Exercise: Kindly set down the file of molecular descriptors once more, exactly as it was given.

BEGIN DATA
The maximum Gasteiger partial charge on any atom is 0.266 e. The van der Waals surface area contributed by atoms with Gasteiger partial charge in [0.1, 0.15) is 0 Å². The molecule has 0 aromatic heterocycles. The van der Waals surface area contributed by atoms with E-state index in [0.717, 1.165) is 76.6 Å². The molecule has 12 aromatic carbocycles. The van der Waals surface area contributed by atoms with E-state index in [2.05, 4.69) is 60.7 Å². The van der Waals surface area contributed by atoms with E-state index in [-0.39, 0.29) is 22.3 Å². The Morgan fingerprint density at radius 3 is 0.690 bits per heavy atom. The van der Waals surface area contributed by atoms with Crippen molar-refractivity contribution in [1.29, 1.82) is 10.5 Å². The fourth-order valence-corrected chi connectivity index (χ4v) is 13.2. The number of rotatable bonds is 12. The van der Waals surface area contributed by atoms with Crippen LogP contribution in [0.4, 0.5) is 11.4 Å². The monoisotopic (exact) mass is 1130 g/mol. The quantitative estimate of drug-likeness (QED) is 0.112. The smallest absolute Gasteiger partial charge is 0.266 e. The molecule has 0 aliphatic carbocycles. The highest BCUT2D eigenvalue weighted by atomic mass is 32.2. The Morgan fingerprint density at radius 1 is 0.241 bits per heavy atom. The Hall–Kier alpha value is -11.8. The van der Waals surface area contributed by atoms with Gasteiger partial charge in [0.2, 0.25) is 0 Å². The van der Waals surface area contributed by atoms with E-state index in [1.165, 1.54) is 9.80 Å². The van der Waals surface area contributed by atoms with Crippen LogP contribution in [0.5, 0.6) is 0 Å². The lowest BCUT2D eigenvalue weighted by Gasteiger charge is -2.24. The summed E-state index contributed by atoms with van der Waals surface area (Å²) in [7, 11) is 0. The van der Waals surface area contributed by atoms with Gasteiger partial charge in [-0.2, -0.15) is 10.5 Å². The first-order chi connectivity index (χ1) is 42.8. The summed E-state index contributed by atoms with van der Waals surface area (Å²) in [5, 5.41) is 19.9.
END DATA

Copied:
The maximum Gasteiger partial charge on any atom is 0.266 e. The van der Waals surface area contributed by atoms with Gasteiger partial charge in [0.1, 0.15) is 0 Å². The molecule has 0 aromatic heterocycles. The van der Waals surface area contributed by atoms with E-state index in [0.717, 1.165) is 76.6 Å². The molecule has 12 aromatic carbocycles. The van der Waals surface area contributed by atoms with E-state index in [2.05, 4.69) is 60.7 Å². The van der Waals surface area contributed by atoms with E-state index in [-0.39, 0.29) is 22.3 Å². The Morgan fingerprint density at radius 3 is 0.690 bits per heavy atom. The van der Waals surface area contributed by atoms with Crippen molar-refractivity contribution in [1.29, 1.82) is 10.5 Å². The fourth-order valence-corrected chi connectivity index (χ4v) is 13.2. The number of rotatable bonds is 12. The van der Waals surface area contributed by atoms with Crippen LogP contribution in [0.4, 0.5) is 11.4 Å². The monoisotopic (exact) mass is 1130 g/mol. The quantitative estimate of drug-likeness (QED) is 0.112. The smallest absolute Gasteiger partial charge is 0.266 e. The molecule has 0 aliphatic carbocycles. The highest BCUT2D eigenvalue weighted by atomic mass is 32.2. The Morgan fingerprint density at radius 1 is 0.241 bits per heavy atom. The Hall–Kier alpha value is -11.8. The van der Waals surface area contributed by atoms with Gasteiger partial charge in [0.2, 0.25) is 0 Å². The van der Waals surface area contributed by atoms with E-state index in [1.165, 1.54) is 9.80 Å². The van der Waals surface area contributed by atoms with Crippen LogP contribution in [0.5, 0.6) is 0 Å². The lowest BCUT2D eigenvalue weighted by Gasteiger charge is -2.24. The summed E-state index contributed by atoms with van der Waals surface area (Å²) in [7, 11) is 0. The van der Waals surface area contributed by atoms with Gasteiger partial charge in [-0.2, -0.15) is 10.5 Å². The first-order chi connectivity index (χ1) is 42.8. The summed E-state index contributed by atoms with van der Waals surface area (Å²) in [5, 5.41) is 19.9.